There's no question that Teva Pharmaceuticals (NYSE:TEVA) rewarded long-term investors with years and years of growth as it became the world's largest generic drug manufacturer. The biopharma world has changed, though, and so has Teva. Now branded companies like Novartis (NYSE:NVS) and Sanofi (NYSE:SNY) are in generics, and generic companies like Teva are in branded drugs. And just for good measure, a few outliers like Endo Pharmaceuticals (NASDAQ:ENDP) add devices to the mix, while others like Abbott (NYSE:ABT) and Covidien (NYSE:COV) look to split and spin-off their drug businesses.
What's the point? Well, mostly that Teva probably has to start thinking more and more like Big Pharma if they want to continue to grow the business. It's hard to imagine that there's much buying left to do in the generic space (apart, perhaps, from a few select deals in specific markets), but there's plenty that the company could do in terms of buying branded drug/biotech businesses, or in-licensing compounds. Given the expense control management is showing, the synergy potentials alone could make M&A a viable path to growth.
Mixed Messages In Q1
While most pharmaceutical companies did okay revenue-wise this quarter, Teva did not. Revenue grew 25% as reported, but still missed the consensus number by a large (7%) margin. As has been seen in other Big Pharma reports, Europe was the culprit as aggressive cost-containment moves took their toll.
Overall, generics revenue rose 12%, with sales in the U.S. climbing 29% and Europe declining 12%. Branded sales were up 54% as reported, with 8% growth in Copaxone.
Where Teva shined was in an area that I do not believe most investors are accustomed to looking for exceptional out-performance - expense items. Gross margin improved more than a point, and operating income jumped 42% on a four point improvement in operating margin. If Teva were a regular Big Pharma company like Pfizer (NYSE:PFE) or Lilly (NYSE:LLY), I dare say many analysts would have cheered the earnings and pointed toward the excellent cost control.
The MS Market Still Far From Sorted Out
The goings-on in the MS market continue to drive a lot of the sentiment on Teva, and given that Copaxone is almost 20% of sales that makes sense. Although there have been some safety concerns regarding Novartis' drug Gilenya, the recent revision to the label seems pretty benign. What's more, companies like Sanofi and Biogen Idec (NASDAQ:BIIB) continue to loom as highly significant competitor.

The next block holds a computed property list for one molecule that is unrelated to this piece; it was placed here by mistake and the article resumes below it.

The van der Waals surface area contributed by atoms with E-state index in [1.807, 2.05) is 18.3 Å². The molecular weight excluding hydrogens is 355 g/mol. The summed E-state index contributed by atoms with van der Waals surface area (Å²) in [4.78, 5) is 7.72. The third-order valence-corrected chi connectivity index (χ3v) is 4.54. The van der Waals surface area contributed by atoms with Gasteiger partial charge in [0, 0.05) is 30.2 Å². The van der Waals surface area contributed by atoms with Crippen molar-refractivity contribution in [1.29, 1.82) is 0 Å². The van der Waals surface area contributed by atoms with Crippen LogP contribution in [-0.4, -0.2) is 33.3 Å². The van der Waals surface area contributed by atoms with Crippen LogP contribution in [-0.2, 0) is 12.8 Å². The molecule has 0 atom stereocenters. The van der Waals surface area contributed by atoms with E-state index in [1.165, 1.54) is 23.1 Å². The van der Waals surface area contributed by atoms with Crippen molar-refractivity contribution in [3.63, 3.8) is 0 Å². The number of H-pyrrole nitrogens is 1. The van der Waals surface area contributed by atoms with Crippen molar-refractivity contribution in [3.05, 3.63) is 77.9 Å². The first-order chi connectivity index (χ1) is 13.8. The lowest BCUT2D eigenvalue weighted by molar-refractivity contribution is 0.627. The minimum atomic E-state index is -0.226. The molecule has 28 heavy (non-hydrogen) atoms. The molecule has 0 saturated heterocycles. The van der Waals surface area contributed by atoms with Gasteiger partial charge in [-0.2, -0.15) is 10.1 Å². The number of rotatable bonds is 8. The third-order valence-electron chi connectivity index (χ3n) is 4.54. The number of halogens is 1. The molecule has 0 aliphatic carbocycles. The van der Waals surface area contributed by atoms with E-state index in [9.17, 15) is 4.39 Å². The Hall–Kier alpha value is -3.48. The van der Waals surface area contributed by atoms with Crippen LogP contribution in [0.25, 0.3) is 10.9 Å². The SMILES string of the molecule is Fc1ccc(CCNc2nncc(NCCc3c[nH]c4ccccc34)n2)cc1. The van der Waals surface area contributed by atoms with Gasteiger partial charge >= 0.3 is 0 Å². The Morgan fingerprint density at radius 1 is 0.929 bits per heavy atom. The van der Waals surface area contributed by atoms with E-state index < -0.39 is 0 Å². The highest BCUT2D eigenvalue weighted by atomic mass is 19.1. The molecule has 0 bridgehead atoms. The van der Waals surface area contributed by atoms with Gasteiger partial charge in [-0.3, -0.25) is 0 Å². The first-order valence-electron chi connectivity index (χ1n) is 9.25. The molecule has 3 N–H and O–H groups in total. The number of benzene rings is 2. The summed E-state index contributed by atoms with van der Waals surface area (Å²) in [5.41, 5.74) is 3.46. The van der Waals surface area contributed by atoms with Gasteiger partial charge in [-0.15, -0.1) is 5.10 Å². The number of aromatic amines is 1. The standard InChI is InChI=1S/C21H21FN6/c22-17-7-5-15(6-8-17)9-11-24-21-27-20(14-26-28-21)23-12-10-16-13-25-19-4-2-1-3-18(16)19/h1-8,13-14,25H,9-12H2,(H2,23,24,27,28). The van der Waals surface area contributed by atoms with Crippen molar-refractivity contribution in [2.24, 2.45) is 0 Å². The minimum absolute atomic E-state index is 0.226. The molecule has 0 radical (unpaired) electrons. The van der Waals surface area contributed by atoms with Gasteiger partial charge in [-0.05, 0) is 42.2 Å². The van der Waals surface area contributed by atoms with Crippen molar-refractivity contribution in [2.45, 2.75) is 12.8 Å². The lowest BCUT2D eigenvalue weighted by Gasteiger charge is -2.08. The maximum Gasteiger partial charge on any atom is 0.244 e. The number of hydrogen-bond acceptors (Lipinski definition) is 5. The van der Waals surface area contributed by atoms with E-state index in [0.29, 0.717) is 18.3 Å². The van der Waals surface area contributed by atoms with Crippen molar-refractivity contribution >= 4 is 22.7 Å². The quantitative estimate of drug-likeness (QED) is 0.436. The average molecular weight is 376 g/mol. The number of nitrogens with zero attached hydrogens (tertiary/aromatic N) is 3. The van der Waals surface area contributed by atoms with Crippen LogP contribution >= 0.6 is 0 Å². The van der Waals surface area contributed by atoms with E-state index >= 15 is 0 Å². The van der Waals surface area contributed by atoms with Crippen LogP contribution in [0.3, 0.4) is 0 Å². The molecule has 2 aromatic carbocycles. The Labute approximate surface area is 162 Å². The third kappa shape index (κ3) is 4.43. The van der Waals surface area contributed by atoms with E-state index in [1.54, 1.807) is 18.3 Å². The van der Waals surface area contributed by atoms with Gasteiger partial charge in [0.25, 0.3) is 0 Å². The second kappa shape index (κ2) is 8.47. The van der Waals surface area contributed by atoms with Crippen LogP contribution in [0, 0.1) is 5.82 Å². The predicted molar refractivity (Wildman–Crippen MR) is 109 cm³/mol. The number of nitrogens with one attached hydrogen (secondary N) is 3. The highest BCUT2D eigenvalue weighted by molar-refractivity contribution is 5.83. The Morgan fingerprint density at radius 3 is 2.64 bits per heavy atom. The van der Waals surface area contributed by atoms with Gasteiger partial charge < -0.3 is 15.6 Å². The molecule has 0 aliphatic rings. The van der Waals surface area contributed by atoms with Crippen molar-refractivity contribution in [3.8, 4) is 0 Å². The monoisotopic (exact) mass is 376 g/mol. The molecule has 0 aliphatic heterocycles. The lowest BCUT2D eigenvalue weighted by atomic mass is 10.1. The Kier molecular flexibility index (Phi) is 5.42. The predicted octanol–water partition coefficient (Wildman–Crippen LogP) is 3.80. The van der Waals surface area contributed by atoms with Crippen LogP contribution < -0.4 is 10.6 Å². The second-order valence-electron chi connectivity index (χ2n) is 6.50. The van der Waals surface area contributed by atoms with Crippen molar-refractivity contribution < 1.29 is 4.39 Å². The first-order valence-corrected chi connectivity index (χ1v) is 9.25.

On the flip side, there's still a reasonable chance that Teva will win its Copaxone patent litigation and the results from the GALA study could create some new dosing options.
Keep On Keeping On
As long as investors stay realistic and rational about Teva's future, I don't quite understand all of the pessimism that goes with this stock. Yes, the generics business isn't going to be what it has been, what with the number of high-value upcoming drug patent expirations shrinking. At the same time, though, biosimilars could well add some meaningful revenue, and I see no reason why Teva won't be competitive with Watson (WPI) and Mylan (NASDAQ:MYL) here.
What's more, the company does have extensive manufacturing and distribution scale. Run some additional branded products through this system (whether acquired or in-licensed) and the incremental profits could be pretty solid, to say nothing of the possibilities of the over-the-counter partnership with Procter & Gamble (NYSE:PG).
The Bottom Line
On the assumption of roughly 7% compound free cash flow growth over the next decade, a 10% discount rate, and adjusting for the balance sheet, I believe Teva's fair value is somewhere in the mid-$50s today.
If it weren't for the fact that names like Pfizer, Merck (NYSE:MRK), and Sanofi look so cheap to me today, I'd probably be a lot more enthusiastic about recommending Teva. As it stands, though, Teva is underpriced and has a lot more growth options in front of it than those giant Big Pharmas (simply by virtue of being smaller, that is).